Let $\mathbb{A}$ be the ring of algebraic integers. Consider a sequence $(d_i)_{i \in I}$, with $I$ a finite set and $d_i \in \mathbb{A} \cap \mathbb{R}_{\ge 1}$, such that $$d_i d_j = \sum_{k \in I} n_{i,j,k} d_k,$$ for all $i,j \in I$, with $n_{i,j,k} \in \mathbb{Z}_{\ge 0}$.

A subset $J \subset I$ is called a subsystem if $\forall i,j \in J$ and $\forall k \not \in J$ then $n_{i,j,k} = 0$. Let $\langle i \rangle$ be the smallest subsystem containing $i$.

Question: Let $i,j \in I$ such that $\langle i \rangle = \langle j \rangle$. Is it true that $\mathbb{Z}[d_i] = \mathbb{Z}[d_j]$?

Observation: The vector $v = (d_k)_{k \in I}$ is a common eigenvector for the matrices $M_i = (n_{i,j,k})_{j,k \in I}$, with eigenvalue $d_i$, because: $$ M_i v = (\sum_{k \in I} n_{i,j,k} d_k)_{j \in I} = (d_i d_j)_{j \in I} = d_i v.$$ By Frobenius-Perron Theorem (stated below), the eigenvalue $d_i$ of $M_i$ is its spectral radius.

Frobenius-Perron Theorem: A square matrix $M$ with nonnegative real entries has a non-negative real eigenvalue. If moreover $M$ has an eigenvector $v$ with strictly positive entries, then the eigenvalue of $v$ is the largest non-negative real eigenvalue and is the spectral radius of $M$.


1 Answer 1


No, here are infinitely many counter-examples for $I = \{1,2\}$.

Let $n,m \in \mathbb{Z}_{\ge 1}$ such that $m | n^2$, $n | 2m^2$ and $n \neq 2m$ (e.g. $n=m=1$).

Take $d_1 = n(1+\sqrt{2})$, $d_2 = m(3+2\sqrt{2})$. Here are the matrices $M_i = (n_{i,j,k})_{j,k \in I}$:

$$\left(\begin{matrix}0&\frac{n^2}{m}\\m&2n \end{matrix}\right), \ \left(\begin{matrix}m&2n\\\frac{2m^2}{n}&5m\end{matrix}\right)$$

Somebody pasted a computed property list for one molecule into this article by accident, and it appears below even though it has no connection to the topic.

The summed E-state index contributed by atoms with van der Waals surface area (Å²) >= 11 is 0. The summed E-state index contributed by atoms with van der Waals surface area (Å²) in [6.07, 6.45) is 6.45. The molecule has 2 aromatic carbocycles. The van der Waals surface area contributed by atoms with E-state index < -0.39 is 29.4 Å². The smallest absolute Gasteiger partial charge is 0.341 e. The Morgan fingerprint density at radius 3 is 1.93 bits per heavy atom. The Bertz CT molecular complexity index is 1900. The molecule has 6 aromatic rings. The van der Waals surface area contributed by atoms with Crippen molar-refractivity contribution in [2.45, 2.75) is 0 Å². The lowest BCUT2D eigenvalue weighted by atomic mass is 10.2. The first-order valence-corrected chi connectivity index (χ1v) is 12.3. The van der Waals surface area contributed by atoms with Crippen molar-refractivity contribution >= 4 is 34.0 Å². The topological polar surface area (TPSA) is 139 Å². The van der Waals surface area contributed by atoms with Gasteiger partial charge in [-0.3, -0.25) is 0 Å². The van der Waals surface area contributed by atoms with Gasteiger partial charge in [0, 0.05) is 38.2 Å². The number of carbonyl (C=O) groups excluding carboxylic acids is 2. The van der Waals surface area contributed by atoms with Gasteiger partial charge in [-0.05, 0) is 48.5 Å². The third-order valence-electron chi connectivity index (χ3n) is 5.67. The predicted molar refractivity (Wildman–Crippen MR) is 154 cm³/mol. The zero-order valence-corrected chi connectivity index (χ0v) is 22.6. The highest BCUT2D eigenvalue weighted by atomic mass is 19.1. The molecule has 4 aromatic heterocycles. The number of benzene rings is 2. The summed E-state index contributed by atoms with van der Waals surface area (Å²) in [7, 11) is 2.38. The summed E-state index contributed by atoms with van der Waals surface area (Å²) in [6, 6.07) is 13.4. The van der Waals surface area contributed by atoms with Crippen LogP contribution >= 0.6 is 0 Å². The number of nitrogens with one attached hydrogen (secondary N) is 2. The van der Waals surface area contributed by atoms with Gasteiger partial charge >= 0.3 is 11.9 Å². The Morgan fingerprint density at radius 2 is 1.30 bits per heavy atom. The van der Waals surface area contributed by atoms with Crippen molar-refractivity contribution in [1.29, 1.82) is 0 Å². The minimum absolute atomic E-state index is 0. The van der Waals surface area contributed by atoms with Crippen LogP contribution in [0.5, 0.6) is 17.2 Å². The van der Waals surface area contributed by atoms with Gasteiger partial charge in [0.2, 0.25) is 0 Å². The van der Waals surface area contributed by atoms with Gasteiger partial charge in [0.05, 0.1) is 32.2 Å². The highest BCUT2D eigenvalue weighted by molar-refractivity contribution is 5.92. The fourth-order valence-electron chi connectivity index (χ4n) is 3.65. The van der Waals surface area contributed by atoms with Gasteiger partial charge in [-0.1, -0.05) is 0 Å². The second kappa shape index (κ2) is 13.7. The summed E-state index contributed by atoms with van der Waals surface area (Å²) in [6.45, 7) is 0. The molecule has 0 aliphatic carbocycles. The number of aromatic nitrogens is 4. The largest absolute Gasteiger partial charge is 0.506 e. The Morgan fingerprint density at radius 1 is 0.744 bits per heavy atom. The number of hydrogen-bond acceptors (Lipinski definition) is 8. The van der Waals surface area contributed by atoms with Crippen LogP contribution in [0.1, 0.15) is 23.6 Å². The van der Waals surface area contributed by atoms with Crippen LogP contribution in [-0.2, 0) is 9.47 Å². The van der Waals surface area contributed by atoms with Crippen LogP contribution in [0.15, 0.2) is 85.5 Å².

Now $\langle 1 \rangle = \langle 2 \rangle = I$, but $\mathbb{Z}[d_1] = \mathbb{Z}[n \sqrt{2}] \neq \mathbb{Z}[2m \sqrt{2}] = \mathbb{Z}[d_2]$, because $n \neq 2m$.

Here is a counter-example which is also a fusion ring (the initial motivation), with $I = \{1,2,3\}$.

Take $d_1 = 1$, $d_2 = 3+2\sqrt{2}$, $d_3 = 4+3\sqrt{2}$. Here are the matrices $(M_i)$:

$$\left(\begin{matrix}1&0&0\\0&1&0\\0&0&1 \end{matrix}\right), \ \left(\begin{matrix}0&1&0\\1&0&4\\0&4&3 \end{matrix}\right), \ \left(\begin{matrix}0&0&1\\0&4&3\\1&3&6 \end{matrix}\right)$$

Now $\langle 2 \rangle = \langle 3 \rangle = I$, but $\mathbb{Z}[d_2] = \mathbb{Z}[2\sqrt{2}] \neq \mathbb{Z}[3\sqrt{2}] = \mathbb{Z}[d_3]$.

For the notion of fusion ring, see Definition 3.1.7 in the following reference:
P. Etingof, S. Gelaki, D. Nikshych, V. Ostrik; Tensor categories. Mathematical Surveys and Monographs (2015) 205.

Conclusion: We should replace $\mathbb{Z}[d_i] = \mathbb{Z}[d_j]$ by $\mathbb{Q}(d_i) = \mathbb{Q}(d_j)$ in the question.


Your Answer

By clicking “Post Your Answer”, you agree to our terms of service, privacy policy and cookie policy

Not the answer you're looking for? Browse other questions tagged or ask your own question.